Some companies have on-site staff, who go around with a bottle of quick detailer a  microfiber towels and detailer brush making sure that the inside and outside of the vehicle stays immaculate at all times.  Others employ an on-site mechanic in case of any mechanical problems.

Chauffeurs often carry an emergency travel kit as well.  Their “jump bag” contains everything from shoe polish and make- up kits to mouthwash and sewing kits.  Sometimes even knowing the closest boutique liquor store that sells that special brand of European cigarettes can impress clients.  Every extra mile the drivers go for their clients can earn them big cash tips, some as large as $900 with the smallest tips being $20

Many larger to mid size boutique limo companies in LA may have as many as 60 cars working any given awards show, but all will have to sub-contract out to many smaller companies and owner operators at some point in time.  While most clients book ahead many wait until the last minute and request a car within days of the awards show season.

While the limo industry can be fiercely competitive, it is during the busy awards seasons that you will see a spirit of cooperation. Smaller companies often depend on  “the big five” companies on awards nights and vice versa.  Since almost every car in town is booked, they need to figure out how to help each other out and put egos and pettiness aside.  Most operators know that the head honcho in charge of procuring transportation for the next year’s award season may be sitting in the back of their car. These contracts can mean millions of dollars worth of work a year.

 

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Ride Sharing Services Attempt to Get the ‘Lyft’!

A and E Adir Katzin demonstrating ride sharing in a limoAbout a year ago, we posted an article about the dilemma facing both the Southern California limousine and taxi services in regards to the introduction of ride sharing services like Uber, Lyft and Sidecar.

For those unfamiliar with the situation, these various ride sharing systems operate as a series of Smartphone apps for iOS, Android and other cell phone operating systems. The idea is that by using these apps, customers can ‘hail a cab’ online and a driver, usually unregistered with the State of California would pick up the customer and drive him or her to their destination.

Since that time, the controversy has escalated. Back in June of 2014, the Los Angeles City Council threatened half the operations of all Southern California based ride-sharing services. Even with the “ban”, these companies continued to operate their smartphone apps and provided rides all over the Los Angeles region. From LAX to nightclubs, the pink mustached vehicles of Lyft and similar ridesharing services were utilized everywhere.

As of September 18, 2014, a landmark decision has been reached rendering California the first state in the nation to legally regulate these ride-sharing apps and services. According to a press release from the California Public Utilities Commission, the regulations establish a new category of business called a Transportation Network Company, requiring those companies to obtain a license from CPUC, conduct criminal background checks, establish a driver training program, and hold a commercial insurance policy with a minimum of $1 million per-incident coverage.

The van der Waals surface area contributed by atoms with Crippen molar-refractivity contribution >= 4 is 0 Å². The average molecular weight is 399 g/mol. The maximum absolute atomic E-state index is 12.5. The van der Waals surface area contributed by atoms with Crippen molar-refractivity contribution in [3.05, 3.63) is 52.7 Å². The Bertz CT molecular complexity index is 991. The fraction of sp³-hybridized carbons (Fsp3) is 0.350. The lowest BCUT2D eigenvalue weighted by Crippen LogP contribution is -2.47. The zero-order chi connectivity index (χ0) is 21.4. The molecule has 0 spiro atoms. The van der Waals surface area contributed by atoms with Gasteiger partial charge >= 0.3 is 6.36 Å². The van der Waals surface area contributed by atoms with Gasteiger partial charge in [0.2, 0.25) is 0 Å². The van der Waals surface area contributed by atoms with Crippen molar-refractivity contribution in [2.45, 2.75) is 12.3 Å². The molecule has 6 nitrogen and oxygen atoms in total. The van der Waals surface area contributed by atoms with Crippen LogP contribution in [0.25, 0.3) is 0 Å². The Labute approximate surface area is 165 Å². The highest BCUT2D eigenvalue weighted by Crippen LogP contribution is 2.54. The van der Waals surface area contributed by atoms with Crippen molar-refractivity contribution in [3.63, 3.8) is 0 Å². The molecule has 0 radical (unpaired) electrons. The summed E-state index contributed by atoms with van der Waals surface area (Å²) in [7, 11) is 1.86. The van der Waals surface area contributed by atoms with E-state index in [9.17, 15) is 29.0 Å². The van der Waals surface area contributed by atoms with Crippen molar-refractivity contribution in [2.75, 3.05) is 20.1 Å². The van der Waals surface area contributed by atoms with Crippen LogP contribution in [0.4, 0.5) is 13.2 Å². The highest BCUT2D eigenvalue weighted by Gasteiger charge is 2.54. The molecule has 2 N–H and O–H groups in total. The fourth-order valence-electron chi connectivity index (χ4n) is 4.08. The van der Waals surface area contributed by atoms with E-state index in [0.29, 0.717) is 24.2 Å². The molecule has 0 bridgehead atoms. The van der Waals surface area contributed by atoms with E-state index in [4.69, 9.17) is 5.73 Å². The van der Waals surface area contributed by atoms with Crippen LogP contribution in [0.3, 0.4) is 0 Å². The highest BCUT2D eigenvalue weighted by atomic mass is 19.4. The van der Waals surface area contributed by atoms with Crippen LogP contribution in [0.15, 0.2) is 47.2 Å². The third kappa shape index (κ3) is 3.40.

While this decision is being hailed by the independent companies as an enormous victory, opening their relatively new foothold in the door even wider, taxi and limousine companies need not despair just yet.

Reading both the nuts and bolts of the argument and the comments, what stands out again & again is the issue of customer service.

These upstart companies (Lyft, and the rest) are succeeding because they are new and fresh. They are actually listening to what the public wants and needs and delivering it. Cars are clean, drivers are friendly, rates are affordable.

The taxi industry as a whole has had a bad rep for years but consumers have had no other choices. Due to their monopoly on the market, taxi drivers have become increasingly slovenly, surly, rude, etc. Overcharging is rampant. Drivers have been able to rest on their laurels because they know passengers are stuck with them and had no other options.

Limo companies are kind of lost in the shuffle between the two, but taking a limo or a Town Car has always signified class and a level of upscale service which has remained consistent throughout this “battle”. Limos are also surprisingly affordable, but that never crosses anyone’s mind.

If either company wants to succeed, customer service must be put at the forefront. Taxi drivers have the experience but not the attitude. Lyft has the friendliness, the cleanliness and the care, but not the professionalism or the finesse of premier limo service. That’s where the biggest edge of limo service comes in.

Consider both sides when making your decision.

Limo service offers these 3 things that ride-sharing services do not:Premier, personalized/vetted chauffeurs with

1. Premier, personalized/vetted chauffeurs with CONSISTENT price.

2.  High-touch customer service and support.High-quality vehicle selection and variety.

3. High-quality vehicle selection and variety.

Consider a limo or a town car first before going for a trendy ride -sharing app.